Rematerial: From Waste to Architecture
Observation Post, Pinohuacho, Villarrica, Chile, 2006
Environmentalism has made it to the top of political agendas and become a decisive element in product design, agricultural practices and even, paradoxically, advertising slogans intended to boost consumption — one of the triggers of global warming. With many people jumping on the bandwagon or using the issue to attract attention, it can be difficult to discern which initiatives are motivated by genuine commitment. Rematerial spotlights an emerging movement fundamental to the environmental debate: the reuse of waste for architecture, whether the work of young upstarts in isolated communities or acclaimed figures with international experience.
The intelligent handling of waste is a pressing issue today, but in other ages and civilizations it was an integral part of society. In architecture it was common practice to reuse stones from the monumental constructions of Egypt, Greece and Rome, which had been toppled in earthquakes or wars, or simply abandoned, as this involved less effort than extracting new stone and transporting it from distant quarries. Very little remains of the tons of iron used by the Romans in their buildings, as it was almost entirely reused in both construction and in the manufacture of machines and weapons. Many medieval cathedrals were sited on the foundations of old churches, which also provided stones for the new structures. Up until the 19th century, in fact, it was common practice around the world to recycle elements from old buildings. Today it still happens in developing countries, less as an environmental initiative than as a response to poverty.
In Wasting Away, Kevin Lynch offered a poetic and philosophical view of our relationship with garbage. On the basis of research conducted over more than thirty years, Lynch explored our perceptions of the urban landscape; but while his earlier works were associated with the image of a flourishing consumer society, his final, posthumously published text warned of the need to guarantee our future through changes in our consumption habits and a more enlightened assessment of what we throw away. Wasting Away is not a recycling manual; rather, it is an appeal to remember that waste, as part of a natural process of deterioration, is necessary for life. But the management of garbage should not become a practice that enhances profits or public recognition; it should form part of our everyday life.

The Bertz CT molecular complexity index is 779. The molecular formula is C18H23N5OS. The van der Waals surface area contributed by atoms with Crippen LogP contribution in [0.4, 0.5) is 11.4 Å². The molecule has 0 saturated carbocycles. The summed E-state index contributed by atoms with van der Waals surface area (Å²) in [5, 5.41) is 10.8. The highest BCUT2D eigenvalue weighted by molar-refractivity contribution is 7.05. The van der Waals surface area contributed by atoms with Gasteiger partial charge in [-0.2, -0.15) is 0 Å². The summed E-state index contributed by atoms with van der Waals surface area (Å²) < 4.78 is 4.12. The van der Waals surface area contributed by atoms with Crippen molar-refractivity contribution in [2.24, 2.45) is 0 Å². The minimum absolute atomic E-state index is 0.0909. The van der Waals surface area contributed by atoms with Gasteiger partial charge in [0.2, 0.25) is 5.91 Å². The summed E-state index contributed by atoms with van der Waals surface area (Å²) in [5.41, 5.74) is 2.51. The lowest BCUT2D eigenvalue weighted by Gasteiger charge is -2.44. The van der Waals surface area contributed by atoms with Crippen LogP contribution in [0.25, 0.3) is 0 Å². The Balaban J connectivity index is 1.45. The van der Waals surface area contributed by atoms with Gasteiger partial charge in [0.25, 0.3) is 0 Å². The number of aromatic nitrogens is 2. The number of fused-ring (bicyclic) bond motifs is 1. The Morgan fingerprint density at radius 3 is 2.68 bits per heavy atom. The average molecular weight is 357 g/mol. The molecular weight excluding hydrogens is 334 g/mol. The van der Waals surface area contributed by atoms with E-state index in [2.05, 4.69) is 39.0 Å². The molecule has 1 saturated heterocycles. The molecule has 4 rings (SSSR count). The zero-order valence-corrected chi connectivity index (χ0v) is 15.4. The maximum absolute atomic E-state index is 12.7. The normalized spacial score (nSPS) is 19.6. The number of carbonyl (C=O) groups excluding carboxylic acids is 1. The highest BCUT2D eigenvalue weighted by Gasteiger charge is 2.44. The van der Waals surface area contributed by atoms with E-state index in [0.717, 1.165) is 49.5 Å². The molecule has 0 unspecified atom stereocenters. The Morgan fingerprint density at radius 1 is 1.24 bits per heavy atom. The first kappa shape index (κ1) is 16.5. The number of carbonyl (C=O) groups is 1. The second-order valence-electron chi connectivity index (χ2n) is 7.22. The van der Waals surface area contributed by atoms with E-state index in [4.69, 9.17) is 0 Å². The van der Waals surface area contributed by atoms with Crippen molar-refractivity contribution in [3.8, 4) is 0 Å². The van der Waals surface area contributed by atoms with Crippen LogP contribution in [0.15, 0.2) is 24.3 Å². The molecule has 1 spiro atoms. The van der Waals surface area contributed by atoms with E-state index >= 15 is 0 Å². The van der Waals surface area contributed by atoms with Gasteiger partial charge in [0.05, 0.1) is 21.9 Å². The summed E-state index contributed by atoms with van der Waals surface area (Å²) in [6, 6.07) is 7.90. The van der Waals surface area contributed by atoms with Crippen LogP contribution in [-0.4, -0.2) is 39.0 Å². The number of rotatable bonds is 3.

Whether or not recycling can provide a solution to environmental problems is a complicated question, open to debate. Although its efficacy depends on the energy consumed in the process, recycling can be one of the most potent strategies for reducing human impact on the environment. The last century was marked not only by huge development but also by huge destruction; modern cities are enmeshed in cycles of creation and consumption. In this new century, we find ourselves obliged to reduce such consumption and to take maximum advantage of everything we have already produced.
Given that construction is one of the most polluting of industries, modern architects have a key role to play. Although a number of architects, designers and artists have been working along these lines for years, we now need a new attitude, new frameworks. The design and construction of a building that incorporates recycled materials and products will differ significantly from the design and construction of a more traditional project. In the conventional approach, the architect develops a design scheme; the building components and materials are then sourced from well-established markets. But in the case of a building created from recycled materials, these markets do not yet exist, and so the process is inverted: the design team must first identify the sources of materials suitable for reuse and then start to design the project. And there are open questions about dismantling techniques and the safety of materials, as well as about developers’ and clients’ reluctance to use second-hand components. Architects are in an excellent position to examine and establish these new dynamics. Waste is the starting point: a designer’s ingenuity has to be focused on knowing how to use it in the most appropriate ways.
Rematerial looks at a new generation of architecture, based on the use of waste as a raw material for construction. Although the projects share this common premise, the results are diverse due to the different settings, the ratios of recycled to new material, and local regulations. Intervention can take various forms: the reuse of an entire building, or many of its parts, on the same spot as a new construction; the recycling of components that have been extracted from another building before being treated and transported to a new site; and projects that use recycled materials. But in every case there is a common denominator: the quest to breathe new life into something that has been discarded.
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